First Things First launched in Mpumalanga

Thousands of students from the Ehlanzeni TVET College and other higher education and training institutions in Mpumalanga today underwent HIV testing and were screened for STIs and TB.

They also received information, counselling, referrals for treatment and the entire package of health and support services that are covered by the HEAIDS First Things First programme – including the distribution of condoms, screening for non-communicable diseases, and sexual reproductive health and rights advice.

This was part of today’s Mpumalanga Provincial launch of the HEAIDS 2016 First Things First (HIV, STIs, TB) programme, undertaken by the Higher Education and Training sector and led by the Deputy Minister of Higher Education and Training, Mduduzi Manana.

HIV prevalence in Mpumalanga is estimated to be second only to KwaZulu-Natal which has the highest in the country. Here, long distance truck drivers, as well as migrant workers serving the mining, agriculture and forestry industries are among those blamed for a devastatingly high HIV prevalence rate.

The Maputo Corridor, linking Gauteng with Maputo harbour, traverses the district along the N4 national road, offering easy access to the area as well as providing export opportunities for companies operating in the area. This, accompanied by unemployment and alcohol abuse makes the youth in the area more susceptible to contracting the disease.

More importantly, these impact on college and university through-put rates, drop-outs and poor graduate competency levels – thereby affecting the sector and economy in general.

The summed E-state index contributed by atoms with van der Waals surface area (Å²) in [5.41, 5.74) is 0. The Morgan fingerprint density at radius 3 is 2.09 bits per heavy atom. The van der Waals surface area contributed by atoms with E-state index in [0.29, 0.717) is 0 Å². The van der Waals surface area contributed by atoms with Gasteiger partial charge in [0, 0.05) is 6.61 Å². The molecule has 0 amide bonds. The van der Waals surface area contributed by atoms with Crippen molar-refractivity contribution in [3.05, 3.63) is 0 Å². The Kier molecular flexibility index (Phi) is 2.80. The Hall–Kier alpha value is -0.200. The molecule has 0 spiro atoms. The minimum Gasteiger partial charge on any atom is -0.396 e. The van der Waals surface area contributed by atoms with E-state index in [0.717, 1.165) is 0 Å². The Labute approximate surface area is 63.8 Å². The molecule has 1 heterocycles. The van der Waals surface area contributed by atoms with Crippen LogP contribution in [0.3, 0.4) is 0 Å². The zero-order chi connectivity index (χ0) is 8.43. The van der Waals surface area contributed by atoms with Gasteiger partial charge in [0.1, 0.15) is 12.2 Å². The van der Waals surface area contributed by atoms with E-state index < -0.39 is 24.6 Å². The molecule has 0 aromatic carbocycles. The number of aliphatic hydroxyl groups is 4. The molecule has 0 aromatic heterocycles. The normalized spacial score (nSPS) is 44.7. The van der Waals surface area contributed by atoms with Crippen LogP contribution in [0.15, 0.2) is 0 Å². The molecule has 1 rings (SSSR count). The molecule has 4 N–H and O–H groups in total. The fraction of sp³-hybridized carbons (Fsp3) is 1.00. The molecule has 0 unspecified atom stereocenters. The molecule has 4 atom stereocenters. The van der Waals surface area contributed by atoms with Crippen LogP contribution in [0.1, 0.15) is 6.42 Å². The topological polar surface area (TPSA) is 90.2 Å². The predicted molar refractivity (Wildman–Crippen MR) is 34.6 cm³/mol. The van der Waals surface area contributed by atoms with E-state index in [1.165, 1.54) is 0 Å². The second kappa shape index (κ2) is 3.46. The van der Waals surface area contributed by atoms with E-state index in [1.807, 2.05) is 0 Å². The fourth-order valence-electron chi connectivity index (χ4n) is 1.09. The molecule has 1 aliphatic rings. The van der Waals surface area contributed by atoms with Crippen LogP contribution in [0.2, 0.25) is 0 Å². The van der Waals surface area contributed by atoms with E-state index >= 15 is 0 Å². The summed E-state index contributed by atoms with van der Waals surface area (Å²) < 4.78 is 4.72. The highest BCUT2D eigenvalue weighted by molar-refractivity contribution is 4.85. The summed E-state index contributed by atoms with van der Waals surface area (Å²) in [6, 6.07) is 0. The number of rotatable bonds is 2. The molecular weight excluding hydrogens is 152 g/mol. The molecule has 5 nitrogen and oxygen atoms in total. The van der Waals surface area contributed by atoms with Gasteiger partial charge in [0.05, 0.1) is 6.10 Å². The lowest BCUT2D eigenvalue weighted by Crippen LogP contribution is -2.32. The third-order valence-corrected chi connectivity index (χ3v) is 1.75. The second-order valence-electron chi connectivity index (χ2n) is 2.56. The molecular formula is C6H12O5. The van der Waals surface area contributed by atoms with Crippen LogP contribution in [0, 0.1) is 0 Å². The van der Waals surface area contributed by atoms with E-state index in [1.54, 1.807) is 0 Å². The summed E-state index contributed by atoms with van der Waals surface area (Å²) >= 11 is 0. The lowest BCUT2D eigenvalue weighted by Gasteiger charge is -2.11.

The Deputy Minister of Higher Education and Training was joined by the Mpumalanga Province MEC for Health Mr Gillion Pudumo Mashego, Nkomazi Executive Mayor Cllr Thulisile Khoza and CEO of Ehlanzeni TVET College, Dr Thabang Dhlamini at the Mlumati campus for the event at which students accessed the above-mentioned package of health and wellness interventions as coordinated through HEAIDS.

Championed by the Department of Higher Education and Training, the Higher Education and Training HIV/AIDS programme or HEAIDS – which implements the First Things First programme – is a national collaboration. It is devoted to advancing health education and awareness of HIV, STIs, TB and other related health and social conditions that set back progress by young people.

First Things First reaches across 429 campuses of the 50 public technical vocational education and training colleges (TVETs) and 26 universities to benefit about two million students.

Dr Ramneek Ahluwalia, Director of HEAIDS, said that First Things First is now in its sixth successful year. It speaks to the first priority of every young South African to look after their health and wellbeing.

“The 2015 First Things First data has shown that more than 175 000 young people were screened and tested for HIV. The programme was also a critical intervention to this population as it brought essential sexual reproductive health and rights services within students’ easy access.”

Dr Ramneek Ahluwalia alluded to the fact the since the Mpumalanga Province is a mining region and borders  Swaziland and Mozambique, it was critical for the HEAIDS programme to strengthen lobbying for partners that will screen students for TB, as there is a potential for it to grow as an epidemic in such an area.

“We begin this year’s push for better health with the commitment to improve on the achievements of last year,” Dr Ahluwalia stated.

Speaking at today’s event, Deputy Minister Manana stressed that healthy and productive graduates are a cornerstone of a healthy economy. Universities and colleges provide the ideal environment within which to improve students’ knowledge about HIV, STIs, TB and other health conditions and to promote testing and services to protect and care for young people.

“We each have one responsibility above all others – to look after ourselves. The higher education and training sector is in a unique position to lead a movement that achieves this from the inside, as well as through links with all other stakeholders that provide health services in South Africa. The youth in these colleges are our future leaders and we can guide them to make the right choices. Ultimately their health is in their hands,” said Deputy Minister Manana.